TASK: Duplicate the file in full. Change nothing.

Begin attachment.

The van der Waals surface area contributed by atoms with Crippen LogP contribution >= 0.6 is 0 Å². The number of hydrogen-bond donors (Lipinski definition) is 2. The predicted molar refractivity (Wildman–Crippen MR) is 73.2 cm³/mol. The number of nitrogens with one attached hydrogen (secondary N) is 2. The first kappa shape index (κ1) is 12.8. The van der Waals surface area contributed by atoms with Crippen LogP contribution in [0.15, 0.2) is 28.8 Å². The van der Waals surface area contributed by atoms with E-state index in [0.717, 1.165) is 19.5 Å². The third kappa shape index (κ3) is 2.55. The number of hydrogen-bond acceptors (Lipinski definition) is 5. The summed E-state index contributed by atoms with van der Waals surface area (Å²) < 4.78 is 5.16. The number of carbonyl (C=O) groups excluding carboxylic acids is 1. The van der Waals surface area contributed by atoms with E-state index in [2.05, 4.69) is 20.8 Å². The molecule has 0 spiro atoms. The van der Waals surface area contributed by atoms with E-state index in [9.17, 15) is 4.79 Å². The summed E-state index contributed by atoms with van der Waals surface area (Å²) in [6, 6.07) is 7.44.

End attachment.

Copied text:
The van der Waals surface area contributed by atoms with Crippen LogP contribution >= 0.6 is 0 Å². The number of hydrogen-bond donors (Lipinski definition) is 2. The predicted molar refractivity (Wildman–Crippen MR) is 73.2 cm³/mol. The number of nitrogens with one attached hydrogen (secondary N) is 2. The first kappa shape index (κ1) is 12.8. The van der Waals surface area contributed by atoms with Crippen LogP contribution in [0.15, 0.2) is 28.8 Å². The van der Waals surface area contributed by atoms with E-state index in [0.717, 1.165) is 19.5 Å². The third kappa shape index (κ3) is 2.55. The number of hydrogen-bond acceptors (Lipinski definition) is 5. The summed E-state index contributed by atoms with van der Waals surface area (Å²) < 4.78 is 5.16. The number of carbonyl (C=O) groups excluding carboxylic acids is 1. The van der Waals surface area contributed by atoms with E-state index in [2.05, 4.69) is 20.8 Å². The molecule has 0 spiro atoms. The van der Waals surface area contributed by atoms with E-state index in [9.17, 15) is 4.79 Å². The summed E-state index contributed by atoms with van der Waals surface area (Å²) in [6, 6.07) is 7.44.